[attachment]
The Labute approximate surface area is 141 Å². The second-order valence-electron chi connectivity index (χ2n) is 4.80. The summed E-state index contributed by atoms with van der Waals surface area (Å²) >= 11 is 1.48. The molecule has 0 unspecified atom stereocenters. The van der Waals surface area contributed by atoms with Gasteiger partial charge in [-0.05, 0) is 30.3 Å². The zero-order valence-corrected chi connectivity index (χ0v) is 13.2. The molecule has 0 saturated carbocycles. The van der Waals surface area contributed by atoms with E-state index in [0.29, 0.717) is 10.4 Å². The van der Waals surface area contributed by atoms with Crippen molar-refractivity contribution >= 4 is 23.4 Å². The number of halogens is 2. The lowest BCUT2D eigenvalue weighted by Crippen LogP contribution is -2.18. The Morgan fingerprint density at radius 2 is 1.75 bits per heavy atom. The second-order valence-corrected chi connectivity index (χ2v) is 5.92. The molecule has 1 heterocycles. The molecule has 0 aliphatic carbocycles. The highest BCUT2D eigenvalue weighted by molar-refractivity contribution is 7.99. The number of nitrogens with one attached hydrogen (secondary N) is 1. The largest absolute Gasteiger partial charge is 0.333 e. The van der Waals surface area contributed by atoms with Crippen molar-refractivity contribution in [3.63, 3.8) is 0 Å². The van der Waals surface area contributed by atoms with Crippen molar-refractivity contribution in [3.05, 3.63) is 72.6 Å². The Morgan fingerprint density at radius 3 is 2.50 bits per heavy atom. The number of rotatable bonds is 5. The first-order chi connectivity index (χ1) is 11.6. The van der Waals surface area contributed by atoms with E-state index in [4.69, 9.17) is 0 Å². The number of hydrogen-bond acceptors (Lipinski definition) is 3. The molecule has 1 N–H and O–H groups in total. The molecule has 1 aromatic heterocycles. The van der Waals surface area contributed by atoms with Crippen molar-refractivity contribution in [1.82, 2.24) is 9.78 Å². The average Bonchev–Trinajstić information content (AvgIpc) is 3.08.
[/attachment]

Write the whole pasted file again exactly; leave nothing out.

The Labute approximate surface area is 141 Å². The second-order valence-electron chi connectivity index (χ2n) is 4.80. The summed E-state index contributed by atoms with van der Waals surface area (Å²) >= 11 is 1.48. The molecule has 0 unspecified atom stereocenters. The van der Waals surface area contributed by atoms with Gasteiger partial charge in [-0.05, 0) is 30.3 Å². The zero-order valence-corrected chi connectivity index (χ0v) is 13.2. The molecule has 0 saturated carbocycles. The van der Waals surface area contributed by atoms with E-state index in [0.29, 0.717) is 10.4 Å². The van der Waals surface area contributed by atoms with Crippen molar-refractivity contribution >= 4 is 23.4 Å². The number of halogens is 2. The lowest BCUT2D eigenvalue weighted by Crippen LogP contribution is -2.18. The Morgan fingerprint density at radius 2 is 1.75 bits per heavy atom. The second-order valence-corrected chi connectivity index (χ2v) is 5.92. The molecule has 1 heterocycles. The molecule has 0 aliphatic carbocycles. The highest BCUT2D eigenvalue weighted by molar-refractivity contribution is 7.99. The number of nitrogens with one attached hydrogen (secondary N) is 1. The largest absolute Gasteiger partial charge is 0.333 e. The van der Waals surface area contributed by atoms with Crippen molar-refractivity contribution in [3.63, 3.8) is 0 Å². The van der Waals surface area contributed by atoms with Crippen molar-refractivity contribution in [3.05, 3.63) is 72.6 Å². The Morgan fingerprint density at radius 3 is 2.50 bits per heavy atom. The number of rotatable bonds is 5. The first-order chi connectivity index (χ1) is 11.6. The van der Waals surface area contributed by atoms with E-state index in [4.69, 9.17) is 0 Å². The number of hydrogen-bond acceptors (Lipinski definition) is 3. The molecule has 1 N–H and O–H groups in total. The molecule has 1 aromatic heterocycles. The van der Waals surface area contributed by atoms with Crippen molar-refractivity contribution in [1.82, 2.24) is 9.78 Å². The average Bonchev–Trinajstić information content (AvgIpc) is 3.08.